Lawyers for the 542 alleged victims of clergy sexual abuse currently suing the Archdiocese of Boston have rejected the $55 million settlement offer made by Archbishop Seán O’Malley Aug. 8.
On Aug. 18, the plaintiffs’ attorneys presented a counterproposal, details of which had not been made public as of press time. The counterproposal was presented to lead lawyer for the archdiocese, Thomas Hannigan Jr., during a three-hour meeting in Brockton.
"Both sides are working very hard," said Mitchell Garabedian, one of the eight victims' lawyers at the meeting. "Obviously, both sides are hoping we can resolve this as soon as possible."
Garabedian, who represents 120 alleged victims of clergy abuse, said the lawyers also discussed the possible creation of an independent committee of victims to review future allegations of abuse, as part of the settlement.
Attorney Jeffrey Newman, of Greenberg Traurig, said the lawyers are hopeful Archbishop O’Malley will approve the counterproposal.
"If the Church wants to resolve it, and we're not so distant in terms of valuation and in terms of the details, it may come together fairly quickly," Newman said.
The original $55 million settlement proposal amounted to an average of about $101,000 per plaintiff— or about $70,000 after attorneys’ fees. The proposal reportedly called for each plaintiff’s settlement to be based on “the type and severity of abuse and damage sustained,” with independent mediators working out a formula with the plaintiffs and their lawyers.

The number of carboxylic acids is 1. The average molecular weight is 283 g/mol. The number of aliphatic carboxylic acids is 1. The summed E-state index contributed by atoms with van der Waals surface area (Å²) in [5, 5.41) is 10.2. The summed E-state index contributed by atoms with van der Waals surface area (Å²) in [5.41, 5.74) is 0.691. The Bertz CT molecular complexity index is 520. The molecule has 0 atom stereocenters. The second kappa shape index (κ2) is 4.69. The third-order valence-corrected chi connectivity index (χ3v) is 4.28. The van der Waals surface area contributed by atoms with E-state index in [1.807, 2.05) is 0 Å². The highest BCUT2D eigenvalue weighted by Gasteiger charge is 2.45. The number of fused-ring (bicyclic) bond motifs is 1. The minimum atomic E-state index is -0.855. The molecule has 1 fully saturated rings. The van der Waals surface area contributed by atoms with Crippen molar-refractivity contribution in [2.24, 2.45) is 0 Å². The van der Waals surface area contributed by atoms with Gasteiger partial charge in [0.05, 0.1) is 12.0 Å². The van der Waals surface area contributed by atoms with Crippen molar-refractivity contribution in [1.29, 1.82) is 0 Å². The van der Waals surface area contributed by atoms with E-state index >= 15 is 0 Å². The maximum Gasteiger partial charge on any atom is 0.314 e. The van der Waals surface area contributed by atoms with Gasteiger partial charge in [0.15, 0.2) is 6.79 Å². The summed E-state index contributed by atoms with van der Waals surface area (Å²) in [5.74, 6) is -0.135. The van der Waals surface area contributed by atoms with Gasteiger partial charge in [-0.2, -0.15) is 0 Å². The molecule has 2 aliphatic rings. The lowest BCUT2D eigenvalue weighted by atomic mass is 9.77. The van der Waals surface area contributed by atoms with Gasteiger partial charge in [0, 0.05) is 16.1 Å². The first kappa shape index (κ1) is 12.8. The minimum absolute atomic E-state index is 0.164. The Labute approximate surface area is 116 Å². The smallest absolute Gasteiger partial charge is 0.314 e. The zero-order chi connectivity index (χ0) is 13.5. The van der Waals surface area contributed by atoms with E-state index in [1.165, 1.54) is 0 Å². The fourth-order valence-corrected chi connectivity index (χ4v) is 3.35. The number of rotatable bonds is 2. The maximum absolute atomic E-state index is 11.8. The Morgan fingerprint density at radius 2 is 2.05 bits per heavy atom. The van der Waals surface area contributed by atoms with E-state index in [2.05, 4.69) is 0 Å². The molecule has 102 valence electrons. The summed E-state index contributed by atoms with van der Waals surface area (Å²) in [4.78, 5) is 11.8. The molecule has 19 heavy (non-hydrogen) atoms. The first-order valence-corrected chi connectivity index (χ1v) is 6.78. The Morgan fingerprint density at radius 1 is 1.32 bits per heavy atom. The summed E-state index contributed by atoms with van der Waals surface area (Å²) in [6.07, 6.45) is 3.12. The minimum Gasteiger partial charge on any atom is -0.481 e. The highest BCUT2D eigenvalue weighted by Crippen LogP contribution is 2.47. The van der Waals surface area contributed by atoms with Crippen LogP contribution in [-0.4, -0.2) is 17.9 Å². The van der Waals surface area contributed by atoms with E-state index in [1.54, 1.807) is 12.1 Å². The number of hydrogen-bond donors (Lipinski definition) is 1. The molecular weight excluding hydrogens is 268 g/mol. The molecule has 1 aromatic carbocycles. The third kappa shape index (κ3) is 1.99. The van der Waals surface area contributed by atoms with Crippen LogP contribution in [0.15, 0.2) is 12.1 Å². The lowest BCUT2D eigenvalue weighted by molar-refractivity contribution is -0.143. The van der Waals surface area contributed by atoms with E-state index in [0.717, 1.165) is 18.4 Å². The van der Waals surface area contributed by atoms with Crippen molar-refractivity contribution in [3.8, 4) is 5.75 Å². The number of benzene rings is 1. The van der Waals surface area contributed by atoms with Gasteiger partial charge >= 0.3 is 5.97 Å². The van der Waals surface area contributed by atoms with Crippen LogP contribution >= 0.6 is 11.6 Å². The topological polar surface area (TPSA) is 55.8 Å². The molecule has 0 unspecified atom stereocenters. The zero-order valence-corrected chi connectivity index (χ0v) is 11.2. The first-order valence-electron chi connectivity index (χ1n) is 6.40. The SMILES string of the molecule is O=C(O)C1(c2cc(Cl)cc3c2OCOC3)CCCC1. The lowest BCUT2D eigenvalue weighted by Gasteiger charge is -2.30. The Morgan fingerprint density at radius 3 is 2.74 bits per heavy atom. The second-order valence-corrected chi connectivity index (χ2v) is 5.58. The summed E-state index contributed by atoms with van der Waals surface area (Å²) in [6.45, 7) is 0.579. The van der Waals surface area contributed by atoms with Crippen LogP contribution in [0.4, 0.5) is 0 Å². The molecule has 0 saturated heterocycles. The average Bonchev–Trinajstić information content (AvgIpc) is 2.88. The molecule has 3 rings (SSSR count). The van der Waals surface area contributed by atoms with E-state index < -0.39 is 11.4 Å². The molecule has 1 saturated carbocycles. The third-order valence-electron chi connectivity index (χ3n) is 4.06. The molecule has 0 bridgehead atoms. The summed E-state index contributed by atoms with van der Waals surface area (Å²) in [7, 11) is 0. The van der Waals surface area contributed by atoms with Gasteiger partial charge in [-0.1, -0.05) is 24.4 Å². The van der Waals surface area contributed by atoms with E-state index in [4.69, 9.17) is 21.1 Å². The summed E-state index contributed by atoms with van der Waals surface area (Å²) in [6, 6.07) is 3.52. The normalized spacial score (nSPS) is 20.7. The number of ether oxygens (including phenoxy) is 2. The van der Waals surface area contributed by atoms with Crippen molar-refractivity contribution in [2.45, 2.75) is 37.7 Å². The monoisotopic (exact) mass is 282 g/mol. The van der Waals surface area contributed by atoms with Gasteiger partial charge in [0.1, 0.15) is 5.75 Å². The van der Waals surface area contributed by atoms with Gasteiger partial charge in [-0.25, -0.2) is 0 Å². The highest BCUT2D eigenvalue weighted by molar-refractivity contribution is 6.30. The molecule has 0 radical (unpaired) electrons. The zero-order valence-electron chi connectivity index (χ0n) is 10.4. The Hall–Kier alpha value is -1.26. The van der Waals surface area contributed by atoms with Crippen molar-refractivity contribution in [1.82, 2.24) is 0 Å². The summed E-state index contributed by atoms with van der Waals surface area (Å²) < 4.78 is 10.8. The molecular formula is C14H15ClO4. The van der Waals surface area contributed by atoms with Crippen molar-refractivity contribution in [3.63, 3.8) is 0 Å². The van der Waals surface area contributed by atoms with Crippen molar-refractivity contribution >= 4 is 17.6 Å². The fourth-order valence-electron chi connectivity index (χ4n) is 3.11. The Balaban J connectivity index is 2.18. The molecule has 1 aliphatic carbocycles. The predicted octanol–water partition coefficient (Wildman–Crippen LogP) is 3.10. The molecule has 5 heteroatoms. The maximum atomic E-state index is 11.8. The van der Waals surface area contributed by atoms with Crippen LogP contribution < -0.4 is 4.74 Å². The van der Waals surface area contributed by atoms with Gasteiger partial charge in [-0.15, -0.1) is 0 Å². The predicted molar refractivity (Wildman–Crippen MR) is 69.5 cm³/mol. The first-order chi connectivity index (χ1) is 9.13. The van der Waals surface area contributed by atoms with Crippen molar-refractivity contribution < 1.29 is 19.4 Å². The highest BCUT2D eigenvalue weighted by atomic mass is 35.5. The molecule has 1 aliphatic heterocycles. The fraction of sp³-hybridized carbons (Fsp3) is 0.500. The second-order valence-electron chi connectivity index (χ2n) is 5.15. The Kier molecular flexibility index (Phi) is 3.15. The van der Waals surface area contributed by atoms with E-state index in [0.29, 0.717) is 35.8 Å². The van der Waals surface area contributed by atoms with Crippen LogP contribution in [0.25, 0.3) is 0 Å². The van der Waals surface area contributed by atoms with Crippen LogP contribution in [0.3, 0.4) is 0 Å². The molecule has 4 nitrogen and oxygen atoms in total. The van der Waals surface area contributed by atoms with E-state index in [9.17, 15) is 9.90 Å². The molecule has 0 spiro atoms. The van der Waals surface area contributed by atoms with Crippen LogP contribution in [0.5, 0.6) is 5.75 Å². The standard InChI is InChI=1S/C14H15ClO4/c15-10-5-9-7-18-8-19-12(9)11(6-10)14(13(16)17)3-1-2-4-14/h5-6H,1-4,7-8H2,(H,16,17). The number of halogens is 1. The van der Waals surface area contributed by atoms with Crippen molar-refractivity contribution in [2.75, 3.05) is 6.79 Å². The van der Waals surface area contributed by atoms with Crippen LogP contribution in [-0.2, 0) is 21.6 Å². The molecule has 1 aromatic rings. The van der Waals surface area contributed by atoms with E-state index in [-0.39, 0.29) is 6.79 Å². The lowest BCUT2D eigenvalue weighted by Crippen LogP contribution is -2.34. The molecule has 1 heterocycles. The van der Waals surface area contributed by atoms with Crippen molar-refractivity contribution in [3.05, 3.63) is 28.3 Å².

Plaintiffs had 30 days to accept the initial offer, which would have gone into effect if at least 95 percent of the claimants had accepted it. The amount would have been reduced by 1/542 for every plaintiff who did not sign on.
If approved, it would have been the largest settlement of clergy abuse allegations since the scandal broke in early 2002. Last year, the Archdiocese of Boston reached a $10 million settlement with 86 alleged victims of former priest John Geoghan.
On Aug. 14, Archbishop O’Malley met with State Attorney General Thomas Reilly to discuss the archdiocese’s sexual abuse prevention policy, which was promulgated in May.
The meeting comes in the wake of the report issued by Reilly detailing the findings a 16-month investigation into the handling of sexual abuse of children by members of the clergy. The report, “The Sexual Abuse of Children in the Roman Catholic Archdiocese of Boston,” was issued July 23.
The investigation did not find evidence of recent or ongoing sexual abuse of children in the archdiocese. However, Reilly stopped short of attributing this to the child protection efforts undertaken by the Archdiocese of Boston.
"The archdiocese has yet to demonstrate a commitment to the protection of children that is proportional to the harm committed over the decades," stated Reilly. The archdiocese he said must display this commitment not only through its policies, but also through its actions.
The Aug. 14 meeting, which the archdiocese described as “positive, frank and informative,” lasted for about 90 minutes.
"Archbishop O'Malley is hopeful that dialogue with the Attorney General's office will continue and will foster the efforts of the archdiocese to bring openness about and healing of the scandal of clergy abuse of children while promoting the protection of children in all areas of society," the archdiocesan statement went on to say.
Father Christopher Coyne, spokesman for the archdiocese, declined to comment on both the counterproposal and the meeting with Reilly.